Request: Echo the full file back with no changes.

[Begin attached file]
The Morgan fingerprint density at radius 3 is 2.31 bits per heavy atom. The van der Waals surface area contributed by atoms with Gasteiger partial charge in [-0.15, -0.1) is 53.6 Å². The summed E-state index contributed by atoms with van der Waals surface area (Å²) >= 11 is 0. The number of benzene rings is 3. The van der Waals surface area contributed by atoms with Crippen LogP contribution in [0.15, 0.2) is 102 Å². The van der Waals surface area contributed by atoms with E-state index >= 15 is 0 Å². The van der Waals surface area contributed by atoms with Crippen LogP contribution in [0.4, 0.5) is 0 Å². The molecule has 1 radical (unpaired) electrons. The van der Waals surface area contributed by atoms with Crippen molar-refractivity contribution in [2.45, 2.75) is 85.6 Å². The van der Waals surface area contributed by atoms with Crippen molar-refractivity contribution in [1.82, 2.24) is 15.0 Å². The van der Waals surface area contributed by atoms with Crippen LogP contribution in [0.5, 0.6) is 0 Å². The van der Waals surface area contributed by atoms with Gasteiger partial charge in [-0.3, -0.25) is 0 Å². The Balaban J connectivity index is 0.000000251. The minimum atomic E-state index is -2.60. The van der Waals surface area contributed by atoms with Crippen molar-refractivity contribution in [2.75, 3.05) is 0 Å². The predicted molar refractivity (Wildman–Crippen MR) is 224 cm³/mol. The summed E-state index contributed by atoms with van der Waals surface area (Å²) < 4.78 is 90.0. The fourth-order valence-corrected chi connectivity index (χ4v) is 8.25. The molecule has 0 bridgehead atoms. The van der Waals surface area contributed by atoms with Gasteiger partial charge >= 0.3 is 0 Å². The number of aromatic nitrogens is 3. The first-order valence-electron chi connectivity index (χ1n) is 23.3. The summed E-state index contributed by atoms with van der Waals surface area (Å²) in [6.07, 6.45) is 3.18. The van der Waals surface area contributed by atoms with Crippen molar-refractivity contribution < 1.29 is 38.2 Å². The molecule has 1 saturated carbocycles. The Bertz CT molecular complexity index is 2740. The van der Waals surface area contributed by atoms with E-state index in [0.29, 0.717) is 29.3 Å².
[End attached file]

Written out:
The Morgan fingerprint density at radius 3 is 2.31 bits per heavy atom. The van der Waals surface area contributed by atoms with Gasteiger partial charge in [-0.15, -0.1) is 53.6 Å². The summed E-state index contributed by atoms with van der Waals surface area (Å²) >= 11 is 0. The number of benzene rings is 3. The van der Waals surface area contributed by atoms with Crippen LogP contribution in [0.15, 0.2) is 102 Å². The van der Waals surface area contributed by atoms with E-state index >= 15 is 0 Å². The van der Waals surface area contributed by atoms with Crippen LogP contribution in [0.4, 0.5) is 0 Å². The molecule has 1 radical (unpaired) electrons. The van der Waals surface area contributed by atoms with Crippen molar-refractivity contribution in [2.45, 2.75) is 85.6 Å². The van der Waals surface area contributed by atoms with Crippen molar-refractivity contribution in [1.82, 2.24) is 15.0 Å². The van der Waals surface area contributed by atoms with Crippen LogP contribution in [0.5, 0.6) is 0 Å². The van der Waals surface area contributed by atoms with Gasteiger partial charge in [-0.3, -0.25) is 0 Å². The Balaban J connectivity index is 0.000000251. The minimum atomic E-state index is -2.60. The van der Waals surface area contributed by atoms with Crippen molar-refractivity contribution in [2.75, 3.05) is 0 Å². The predicted molar refractivity (Wildman–Crippen MR) is 224 cm³/mol. The summed E-state index contributed by atoms with van der Waals surface area (Å²) < 4.78 is 90.0. The fourth-order valence-corrected chi connectivity index (χ4v) is 8.25. The molecule has 0 bridgehead atoms. The van der Waals surface area contributed by atoms with Gasteiger partial charge >= 0.3 is 0 Å². The number of aromatic nitrogens is 3. The first-order valence-electron chi connectivity index (χ1n) is 23.3. The summed E-state index contributed by atoms with van der Waals surface area (Å²) in [6.07, 6.45) is 3.18. The van der Waals surface area contributed by atoms with Crippen molar-refractivity contribution < 1.29 is 38.2 Å². The molecule has 1 saturated carbocycles. The Bertz CT molecular complexity index is 2740. The van der Waals surface area contributed by atoms with E-state index in [0.29, 0.717) is 29.3 Å².